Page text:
Water and food supplies? Money? Items of sentimental value? A change of clothes? Some form of ID? What would you take with you in an emergency pack if you had just been through a vicious, destructive superstorm, and were emerging from 11 hours of darkness into daylight in search of the rest of the world?
If you are a crazed social media journalist suddenly without power or an internet connection then your emergency pack is of a slightly different nature: iPad, iPhone, new Mac, old Vaio, Sony digital camera, six chargers, four adapters, extension leads for multiple cameras. All the rest – including a change of clothes – were left behind when this Storyful journalist left downtown Manhattan at Bowery Street at 8am Eastern Time on Tuesday morning, emerging from dark and disconnected rooms – Internet, phones and power had been down since 9 pm the night before – into the unknown.
Most of the devices in the bag, at that time, were rendered useless. Twitter, the ultimate professional lifeline, was inaccessible. Even basic email was out, and there was no phone coverage. All that was left were the old-school journalistic tools: instead of an iPhone, a smile and an army of questions were toted onto the streets, and instead of @ing people or tracking them down online, they had to be physically approached. Pounding the pavement in this new offline world, the instincts of a pre-social media hack were put to the test.
Sources were easy to come by. People gathered at broken trees, pulled debris off their streets, stood outside apartments and screamed to neighbours about the lack of running water or queued outside coffee shops running gas stoves, while policemen manned junctions because the traffic lights weren’t working. Each person was a walking news source, filling the gaps left by the internet void.
With a cautiously reserved portion of power left on my iPad (20 per cent), I took what videos I could, but kept them short so as to capture as much of the damaged streetscapes, darkened streets and coffee-shop queues as I could. Conversations along the way with shopkeepers, police, representatives of the electrical company Con Edison and pedestrians helped to establish one key fact: the island of Manhattan was divided. One half had retained power. This meant there were working sockets somewhere, and a way to connect online and get these stories to the rest of the world. The Holy Grail beckoned: Midtown.
Every few blocks, searches were resumed for a WiFi connection, in the hope that some building with a generator could rescue a starved journalist seeking to share a story. In an unexpected miracle, the W Hotel on 17th street came up with a connection, despite being on the wrong side of the new Manhattan divide. Hunkered down in the street in the spitting rain to tap in, I made two key Skype calls and sent videos of the Sandy wreckage to Storyful. After some quick edits, this one was posted on our YouTube channel and quickly racked up over 2,000 views from those in the world of working internet:
In Midtown, hotel lobbies teemed as the free WiFi was overwhelmed by guests and desperate travelers wandering off the streets. Outside Starbucks outlets (all closed, but with WiFi connections still operating) people gathered and huddled, for once not seeking their caffeine hit but instead their online fix and a line to the outside world.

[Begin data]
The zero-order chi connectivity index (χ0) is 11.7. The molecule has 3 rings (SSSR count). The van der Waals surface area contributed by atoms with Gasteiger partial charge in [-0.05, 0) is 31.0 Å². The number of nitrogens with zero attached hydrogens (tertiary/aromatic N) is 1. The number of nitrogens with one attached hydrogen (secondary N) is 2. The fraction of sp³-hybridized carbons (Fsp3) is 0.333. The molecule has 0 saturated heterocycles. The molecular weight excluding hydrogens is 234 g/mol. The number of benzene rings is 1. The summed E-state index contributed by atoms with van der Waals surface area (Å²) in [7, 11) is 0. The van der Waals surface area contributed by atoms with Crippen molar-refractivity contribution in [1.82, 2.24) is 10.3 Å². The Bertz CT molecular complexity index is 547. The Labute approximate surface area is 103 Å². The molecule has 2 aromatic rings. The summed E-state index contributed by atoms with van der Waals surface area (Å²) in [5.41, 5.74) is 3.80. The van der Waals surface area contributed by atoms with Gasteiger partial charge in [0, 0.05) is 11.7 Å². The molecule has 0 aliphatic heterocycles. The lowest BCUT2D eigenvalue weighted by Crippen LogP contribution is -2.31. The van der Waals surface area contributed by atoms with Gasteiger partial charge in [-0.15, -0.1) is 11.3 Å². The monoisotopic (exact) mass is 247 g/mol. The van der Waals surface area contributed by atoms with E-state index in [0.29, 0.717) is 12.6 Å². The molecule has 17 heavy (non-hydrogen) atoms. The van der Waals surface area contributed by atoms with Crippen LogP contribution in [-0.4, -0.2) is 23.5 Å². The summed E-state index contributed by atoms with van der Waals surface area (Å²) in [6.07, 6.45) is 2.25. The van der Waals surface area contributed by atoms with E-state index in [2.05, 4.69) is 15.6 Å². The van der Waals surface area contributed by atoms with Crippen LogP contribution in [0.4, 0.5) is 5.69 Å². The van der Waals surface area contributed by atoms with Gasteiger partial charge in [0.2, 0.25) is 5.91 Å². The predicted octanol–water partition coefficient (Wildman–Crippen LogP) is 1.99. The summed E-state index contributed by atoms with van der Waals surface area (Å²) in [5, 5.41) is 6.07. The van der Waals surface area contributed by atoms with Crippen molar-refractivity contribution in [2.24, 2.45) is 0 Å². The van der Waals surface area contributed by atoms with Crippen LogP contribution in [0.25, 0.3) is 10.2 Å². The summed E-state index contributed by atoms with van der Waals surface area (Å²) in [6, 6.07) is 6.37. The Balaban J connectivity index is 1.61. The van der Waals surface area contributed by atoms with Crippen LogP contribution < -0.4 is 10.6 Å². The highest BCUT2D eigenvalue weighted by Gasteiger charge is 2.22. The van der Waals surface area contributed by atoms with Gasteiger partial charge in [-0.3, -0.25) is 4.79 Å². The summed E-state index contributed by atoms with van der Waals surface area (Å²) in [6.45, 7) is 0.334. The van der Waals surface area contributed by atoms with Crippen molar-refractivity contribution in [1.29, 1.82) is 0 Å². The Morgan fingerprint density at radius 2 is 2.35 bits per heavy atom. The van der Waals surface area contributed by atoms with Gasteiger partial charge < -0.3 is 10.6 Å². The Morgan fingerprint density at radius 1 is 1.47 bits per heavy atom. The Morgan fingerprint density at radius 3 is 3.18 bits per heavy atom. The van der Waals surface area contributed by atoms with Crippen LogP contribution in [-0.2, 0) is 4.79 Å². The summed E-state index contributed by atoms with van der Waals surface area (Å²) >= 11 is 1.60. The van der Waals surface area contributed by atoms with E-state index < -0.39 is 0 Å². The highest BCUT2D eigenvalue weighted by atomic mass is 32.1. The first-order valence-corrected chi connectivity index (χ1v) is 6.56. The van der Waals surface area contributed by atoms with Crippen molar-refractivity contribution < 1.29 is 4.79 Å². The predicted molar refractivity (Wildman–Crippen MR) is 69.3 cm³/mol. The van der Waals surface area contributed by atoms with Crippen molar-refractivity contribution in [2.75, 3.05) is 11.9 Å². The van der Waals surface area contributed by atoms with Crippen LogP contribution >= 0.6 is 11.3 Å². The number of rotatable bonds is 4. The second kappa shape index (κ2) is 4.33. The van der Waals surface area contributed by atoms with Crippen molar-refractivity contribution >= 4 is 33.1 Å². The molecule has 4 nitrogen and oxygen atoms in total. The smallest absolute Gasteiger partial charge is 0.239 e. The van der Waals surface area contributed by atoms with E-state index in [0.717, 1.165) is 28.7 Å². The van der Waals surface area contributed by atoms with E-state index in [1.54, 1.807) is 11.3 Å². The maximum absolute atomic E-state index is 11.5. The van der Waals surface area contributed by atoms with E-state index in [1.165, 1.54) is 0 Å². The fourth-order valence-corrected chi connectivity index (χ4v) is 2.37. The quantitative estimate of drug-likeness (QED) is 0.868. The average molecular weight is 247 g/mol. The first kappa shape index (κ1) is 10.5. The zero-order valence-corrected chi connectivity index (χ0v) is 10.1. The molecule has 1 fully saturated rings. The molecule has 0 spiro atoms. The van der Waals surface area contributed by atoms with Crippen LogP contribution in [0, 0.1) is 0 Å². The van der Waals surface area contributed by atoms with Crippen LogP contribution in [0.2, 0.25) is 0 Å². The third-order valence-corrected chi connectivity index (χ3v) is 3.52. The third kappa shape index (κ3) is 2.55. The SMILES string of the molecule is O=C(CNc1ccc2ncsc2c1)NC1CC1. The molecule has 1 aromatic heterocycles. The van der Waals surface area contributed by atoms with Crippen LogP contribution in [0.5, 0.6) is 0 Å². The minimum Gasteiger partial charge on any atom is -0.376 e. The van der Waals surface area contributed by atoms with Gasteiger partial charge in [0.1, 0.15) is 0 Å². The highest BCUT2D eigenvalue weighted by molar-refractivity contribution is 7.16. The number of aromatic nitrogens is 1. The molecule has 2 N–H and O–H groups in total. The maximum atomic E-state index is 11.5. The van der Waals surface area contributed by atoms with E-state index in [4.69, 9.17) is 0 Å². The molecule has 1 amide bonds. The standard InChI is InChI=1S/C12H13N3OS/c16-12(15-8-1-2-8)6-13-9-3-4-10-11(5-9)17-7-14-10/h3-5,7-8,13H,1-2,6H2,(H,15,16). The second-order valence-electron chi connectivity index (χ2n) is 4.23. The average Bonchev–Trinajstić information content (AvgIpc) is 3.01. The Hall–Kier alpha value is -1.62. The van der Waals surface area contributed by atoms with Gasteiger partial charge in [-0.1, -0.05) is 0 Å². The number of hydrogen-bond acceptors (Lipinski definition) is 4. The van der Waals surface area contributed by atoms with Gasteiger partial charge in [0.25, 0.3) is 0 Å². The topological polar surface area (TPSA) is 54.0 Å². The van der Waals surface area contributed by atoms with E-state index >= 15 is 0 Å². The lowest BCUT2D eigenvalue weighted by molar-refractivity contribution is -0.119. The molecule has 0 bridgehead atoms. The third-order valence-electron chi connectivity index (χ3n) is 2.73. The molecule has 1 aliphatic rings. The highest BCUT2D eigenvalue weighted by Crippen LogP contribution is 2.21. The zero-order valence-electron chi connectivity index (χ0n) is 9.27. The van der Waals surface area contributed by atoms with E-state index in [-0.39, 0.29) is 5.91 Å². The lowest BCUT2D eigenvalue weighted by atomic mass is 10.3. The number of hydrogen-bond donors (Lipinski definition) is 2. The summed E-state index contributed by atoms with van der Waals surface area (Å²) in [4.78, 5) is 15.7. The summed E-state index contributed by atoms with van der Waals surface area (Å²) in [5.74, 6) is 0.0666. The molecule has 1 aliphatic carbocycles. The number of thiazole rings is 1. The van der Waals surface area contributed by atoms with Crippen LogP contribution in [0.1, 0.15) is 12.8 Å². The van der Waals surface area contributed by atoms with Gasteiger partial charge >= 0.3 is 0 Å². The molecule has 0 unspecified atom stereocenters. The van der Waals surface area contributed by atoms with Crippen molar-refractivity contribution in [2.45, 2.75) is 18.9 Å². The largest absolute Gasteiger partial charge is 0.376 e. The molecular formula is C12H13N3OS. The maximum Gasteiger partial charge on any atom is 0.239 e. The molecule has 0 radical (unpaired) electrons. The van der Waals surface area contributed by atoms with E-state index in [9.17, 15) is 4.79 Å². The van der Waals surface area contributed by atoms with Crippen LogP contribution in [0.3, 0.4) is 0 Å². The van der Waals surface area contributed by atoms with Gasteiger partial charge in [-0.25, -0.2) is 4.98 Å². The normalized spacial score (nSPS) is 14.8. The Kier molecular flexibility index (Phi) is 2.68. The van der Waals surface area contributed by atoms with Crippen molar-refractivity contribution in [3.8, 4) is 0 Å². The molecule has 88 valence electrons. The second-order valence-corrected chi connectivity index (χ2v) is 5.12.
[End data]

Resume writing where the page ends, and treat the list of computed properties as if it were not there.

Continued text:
— Aine Kerr (@AineKerr) October 31, 2012
For a social media journalist, these places also teemed with news and first person accounts. People told stories of explosions and subway stations underwater, and reports travelled by word of mouth at a rate to rival Kbps.
At one poky cafe boasting free WiFi, queues formed at multiple sockets, as phones were desperately charged. Breathless gasps of “It’s okay, I’m fine, my phone was dead” came again and again. Later, it would emerge that the phrase “we’re okay” was the most common Facebook update that day. Though the search for a socket or a WiFi connection may seem trivial at a time of crisis, for many it was a way of reaching out to family and friends, sending a message to the outside world with a story of survival.
And, denied the usual online sources of information, New Yorkers – and journalists thrown back into an offline world – asked questions, exchanging information in interactions, often more social than networking. In one of the few taxis in operation, this journalist met six different people, as a “hop on, hop off” system operated. Stories of missing cats, hurricane menus of pasta or canned tuna and resurrected battery radios from childhood were exchanged. Knowledge – where to find food or working electricity – was power, albeit not the kind that could charge a phone.
Getting answers to the basic five W’s through simple human interaction and sharing that information through unconventional means, amid lines for power outlets and while piggy-backing on free WiFi in a puddle of rain was refreshing and reassuring. Even without a consistent online connection, there were ways of getting to the truth.
I was fortunate to be safe in the wake of Sandy’s devastation. I was lucky, too, that my biggest problem was how to reconnect with the online world, and through that my publishing platforms and professional lifeblood. Losing that connection brought me back to journalistic basics, and reminded me of how much can be accomplished in the physical space of real-time interaction. I still needed WiFi to tell the story. But I didn’t need an internet connection to find it.